It may be noted that recently the Government took penal action against certain sugar mill owners for failing to submit details of their cane crushing operations. Even while obtaining data to determine IIP, I understand that, the Government leaves no stone unturned in requesting the producers to share the production details. It appears that the Government is taking steps to obtain the required data/information, but due to insufficient response from the public its struggling to achieve the intended goals.

    In light of the above, in your view, what are the other ways in which the Government can take steps to obtain the required data/information, which in turn influences the policy decisions of the Government for a particular sector?

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    Replies
    1. I have a whole section on this blog titled "Statistical system" which has many many posts about the problems of the statistical system.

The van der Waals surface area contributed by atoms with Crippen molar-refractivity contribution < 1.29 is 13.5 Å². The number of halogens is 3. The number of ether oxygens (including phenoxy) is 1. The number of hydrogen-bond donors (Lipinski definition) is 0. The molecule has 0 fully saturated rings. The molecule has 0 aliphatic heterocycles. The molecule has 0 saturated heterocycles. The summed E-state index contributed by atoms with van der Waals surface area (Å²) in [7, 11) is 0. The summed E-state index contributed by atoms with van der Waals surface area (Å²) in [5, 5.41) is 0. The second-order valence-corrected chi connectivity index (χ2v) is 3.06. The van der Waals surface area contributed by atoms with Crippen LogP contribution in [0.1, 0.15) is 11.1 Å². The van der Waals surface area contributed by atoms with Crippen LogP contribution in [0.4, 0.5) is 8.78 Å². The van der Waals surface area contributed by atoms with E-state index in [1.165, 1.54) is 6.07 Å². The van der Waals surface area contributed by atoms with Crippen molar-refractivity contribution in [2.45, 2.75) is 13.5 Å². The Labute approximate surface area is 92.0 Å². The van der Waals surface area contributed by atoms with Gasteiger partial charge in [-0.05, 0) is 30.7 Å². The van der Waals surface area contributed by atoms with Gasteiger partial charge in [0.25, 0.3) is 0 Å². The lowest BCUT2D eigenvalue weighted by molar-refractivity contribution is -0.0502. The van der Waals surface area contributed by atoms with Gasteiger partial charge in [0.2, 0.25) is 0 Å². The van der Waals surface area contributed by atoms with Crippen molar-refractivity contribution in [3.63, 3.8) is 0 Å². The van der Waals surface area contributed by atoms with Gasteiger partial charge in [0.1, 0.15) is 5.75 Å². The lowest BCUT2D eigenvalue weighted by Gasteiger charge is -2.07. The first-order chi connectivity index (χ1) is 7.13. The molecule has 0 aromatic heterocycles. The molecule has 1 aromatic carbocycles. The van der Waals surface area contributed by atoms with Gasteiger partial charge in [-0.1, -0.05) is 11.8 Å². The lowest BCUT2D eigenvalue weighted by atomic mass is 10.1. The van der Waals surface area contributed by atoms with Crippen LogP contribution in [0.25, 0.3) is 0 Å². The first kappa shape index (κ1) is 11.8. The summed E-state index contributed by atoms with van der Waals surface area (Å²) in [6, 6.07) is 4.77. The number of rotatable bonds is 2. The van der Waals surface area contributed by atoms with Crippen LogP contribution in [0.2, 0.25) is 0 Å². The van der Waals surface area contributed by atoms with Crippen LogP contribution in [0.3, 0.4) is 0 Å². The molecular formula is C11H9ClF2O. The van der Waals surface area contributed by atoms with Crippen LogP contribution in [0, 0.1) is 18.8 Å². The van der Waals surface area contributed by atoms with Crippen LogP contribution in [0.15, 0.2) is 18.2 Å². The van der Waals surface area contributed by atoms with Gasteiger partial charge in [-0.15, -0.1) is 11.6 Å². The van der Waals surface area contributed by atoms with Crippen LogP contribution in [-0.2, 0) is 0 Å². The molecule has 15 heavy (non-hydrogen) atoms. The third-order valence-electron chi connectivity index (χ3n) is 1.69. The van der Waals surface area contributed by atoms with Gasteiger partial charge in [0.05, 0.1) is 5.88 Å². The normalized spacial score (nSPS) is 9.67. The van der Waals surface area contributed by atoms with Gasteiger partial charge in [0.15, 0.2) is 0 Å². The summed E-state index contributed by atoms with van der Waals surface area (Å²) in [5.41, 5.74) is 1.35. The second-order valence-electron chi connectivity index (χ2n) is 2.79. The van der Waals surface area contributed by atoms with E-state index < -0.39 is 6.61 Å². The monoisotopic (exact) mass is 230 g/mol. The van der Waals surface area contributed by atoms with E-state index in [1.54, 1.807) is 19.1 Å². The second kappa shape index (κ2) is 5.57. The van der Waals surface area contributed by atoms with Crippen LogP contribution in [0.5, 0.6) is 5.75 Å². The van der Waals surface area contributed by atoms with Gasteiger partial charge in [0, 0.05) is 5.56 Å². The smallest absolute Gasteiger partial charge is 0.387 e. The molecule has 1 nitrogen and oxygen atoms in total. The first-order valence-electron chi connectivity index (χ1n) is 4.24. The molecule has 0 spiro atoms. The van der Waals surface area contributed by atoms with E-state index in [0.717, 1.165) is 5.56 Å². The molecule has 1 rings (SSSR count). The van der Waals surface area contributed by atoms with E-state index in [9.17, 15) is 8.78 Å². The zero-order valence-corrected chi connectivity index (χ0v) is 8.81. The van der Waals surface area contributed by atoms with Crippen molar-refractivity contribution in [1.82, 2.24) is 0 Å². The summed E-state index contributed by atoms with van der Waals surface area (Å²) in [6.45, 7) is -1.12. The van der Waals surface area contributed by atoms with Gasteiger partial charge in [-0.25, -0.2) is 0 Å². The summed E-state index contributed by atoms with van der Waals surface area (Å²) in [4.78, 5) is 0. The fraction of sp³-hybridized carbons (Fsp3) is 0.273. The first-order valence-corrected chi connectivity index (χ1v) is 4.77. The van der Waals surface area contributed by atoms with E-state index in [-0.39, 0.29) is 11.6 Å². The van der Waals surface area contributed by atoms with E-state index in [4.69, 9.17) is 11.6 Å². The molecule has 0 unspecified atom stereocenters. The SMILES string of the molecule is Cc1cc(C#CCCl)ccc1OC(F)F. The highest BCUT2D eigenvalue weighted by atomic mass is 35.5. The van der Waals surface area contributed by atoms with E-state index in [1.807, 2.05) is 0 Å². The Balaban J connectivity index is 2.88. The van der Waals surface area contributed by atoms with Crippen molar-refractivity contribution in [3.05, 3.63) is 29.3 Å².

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  4. Hi Ajay,

    Really great post. I very much agree with most of your points and, in particular, your call for better statistics on public health. Sadly, it looks like the government is going in exactly the opposite direction on this by discontinuing the NFHS – currently by far the largest household survey of health in India.
    http://www.livemint.com/Politics/JNtAbkC3Dri4JuNeWsLYVP/Government-to-discontinue-National-Family-Health-Survey.html
    A few additional points:
    1. I’m not entirely convinced that a heavier government hand is required in ensuring the quality and legitimacy of pharmaceuticals. While incidence of substandard drugs is rife in many parts of Africa, I haven’t seen much evidence that this is the case in India. Maybe it is, but I think that before advocating for another layer of regulation and supervision we should first confirm this. And if there are problems with substandard drugs, it is important to focus on the ones that can do real public health harm if quality is not ensured (e.g. ACT and TB drugs).